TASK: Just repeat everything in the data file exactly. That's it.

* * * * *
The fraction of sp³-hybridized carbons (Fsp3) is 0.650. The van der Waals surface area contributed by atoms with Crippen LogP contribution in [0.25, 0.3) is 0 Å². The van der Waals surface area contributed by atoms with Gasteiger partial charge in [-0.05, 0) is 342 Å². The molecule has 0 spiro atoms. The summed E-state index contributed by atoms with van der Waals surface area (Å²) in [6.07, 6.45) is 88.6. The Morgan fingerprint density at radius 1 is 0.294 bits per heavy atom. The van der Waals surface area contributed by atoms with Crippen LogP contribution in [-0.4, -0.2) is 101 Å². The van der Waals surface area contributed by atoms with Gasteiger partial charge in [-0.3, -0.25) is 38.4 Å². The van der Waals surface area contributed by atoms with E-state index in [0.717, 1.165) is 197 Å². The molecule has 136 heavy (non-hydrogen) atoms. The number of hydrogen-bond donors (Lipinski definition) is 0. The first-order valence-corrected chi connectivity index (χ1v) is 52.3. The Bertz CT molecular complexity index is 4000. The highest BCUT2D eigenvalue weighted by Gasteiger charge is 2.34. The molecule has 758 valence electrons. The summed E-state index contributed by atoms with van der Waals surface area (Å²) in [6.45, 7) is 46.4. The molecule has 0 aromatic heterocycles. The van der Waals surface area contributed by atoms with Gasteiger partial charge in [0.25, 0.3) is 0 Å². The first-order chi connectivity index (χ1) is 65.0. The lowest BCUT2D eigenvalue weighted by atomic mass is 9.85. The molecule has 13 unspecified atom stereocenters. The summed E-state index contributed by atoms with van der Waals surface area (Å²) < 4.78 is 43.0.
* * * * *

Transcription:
The fraction of sp³-hybridized carbons (Fsp3) is 0.650. The van der Waals surface area contributed by atoms with Crippen LogP contribution in [0.25, 0.3) is 0 Å². The van der Waals surface area contributed by atoms with Gasteiger partial charge in [-0.05, 0) is 342 Å². The molecule has 0 spiro atoms. The summed E-state index contributed by atoms with van der Waals surface area (Å²) in [6.07, 6.45) is 88.6. The Morgan fingerprint density at radius 1 is 0.294 bits per heavy atom. The van der Waals surface area contributed by atoms with Crippen LogP contribution in [-0.4, -0.2) is 101 Å². The van der Waals surface area contributed by atoms with Gasteiger partial charge in [-0.3, -0.25) is 38.4 Å². The van der Waals surface area contributed by atoms with E-state index in [0.717, 1.165) is 197 Å². The molecule has 136 heavy (non-hydrogen) atoms. The number of hydrogen-bond donors (Lipinski definition) is 0. The first-order valence-corrected chi connectivity index (χ1v) is 52.3. The Bertz CT molecular complexity index is 4000. The highest BCUT2D eigenvalue weighted by Gasteiger charge is 2.34. The molecule has 758 valence electrons. The summed E-state index contributed by atoms with van der Waals surface area (Å²) in [6.45, 7) is 46.4. The molecule has 0 aromatic heterocycles. The van der Waals surface area contributed by atoms with Gasteiger partial charge in [0.25, 0.3) is 0 Å². The first-order chi connectivity index (χ1) is 65.0. The lowest BCUT2D eigenvalue weighted by atomic mass is 9.85. The molecule has 13 unspecified atom stereocenters. The summed E-state index contributed by atoms with van der Waals surface area (Å²) < 4.78 is 43.0.